Today, Harvard Business School will unveil its first attempt in online education. The program is a three-course primer on business fundamentals aimed at undergraduate students enrolled in other colleges. The program will be called HBX and was inspired by the massive use of online learning platforms, like edX, which was launched two years ago by Harvard and MIT.
The new courses will also be the school’s first voyage below the graduate level. But unlike several popular online courses, the program is not open to anyone. Prospective students must apply for admission and already be in the pursuit of at least a four-year degree somewhere else. The program is also not free. The first term, which runs from June to August, is $1,500 and the first class of students is restricted to students from Massachusetts colleges. The program is aiming for the first class to be anywhere from 500 to 1,000 students.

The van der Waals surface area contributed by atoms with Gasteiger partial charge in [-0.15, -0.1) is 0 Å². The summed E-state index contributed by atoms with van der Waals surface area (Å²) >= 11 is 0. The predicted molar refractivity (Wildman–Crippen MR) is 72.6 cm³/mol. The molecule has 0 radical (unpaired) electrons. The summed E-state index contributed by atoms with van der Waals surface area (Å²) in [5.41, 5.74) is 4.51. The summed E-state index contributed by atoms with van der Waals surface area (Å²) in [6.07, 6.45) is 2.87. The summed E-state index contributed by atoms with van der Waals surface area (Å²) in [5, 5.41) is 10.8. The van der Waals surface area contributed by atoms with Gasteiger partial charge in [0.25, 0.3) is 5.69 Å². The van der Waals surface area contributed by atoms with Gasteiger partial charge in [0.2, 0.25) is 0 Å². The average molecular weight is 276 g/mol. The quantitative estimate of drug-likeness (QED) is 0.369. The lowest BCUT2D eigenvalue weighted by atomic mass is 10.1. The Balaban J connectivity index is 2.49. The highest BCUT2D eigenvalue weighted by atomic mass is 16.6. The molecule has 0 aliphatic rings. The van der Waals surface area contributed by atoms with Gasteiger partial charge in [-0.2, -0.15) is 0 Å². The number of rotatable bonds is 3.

The classes taught as foundation are financial accounting, business analytics and economics for managers. Members of the current faculty will lead classes and students should expect to spend around 7-10 hours a week on the courses.
“The folks who are flocking to these open courses vary dramatically in terms of how committed they are to finishing. You get a lot of browsers,” said Youngme Moon, chair of Harvard’s MBA program. “We started from a very different place, where we decided we wanted to offer something that is for serious learners only.”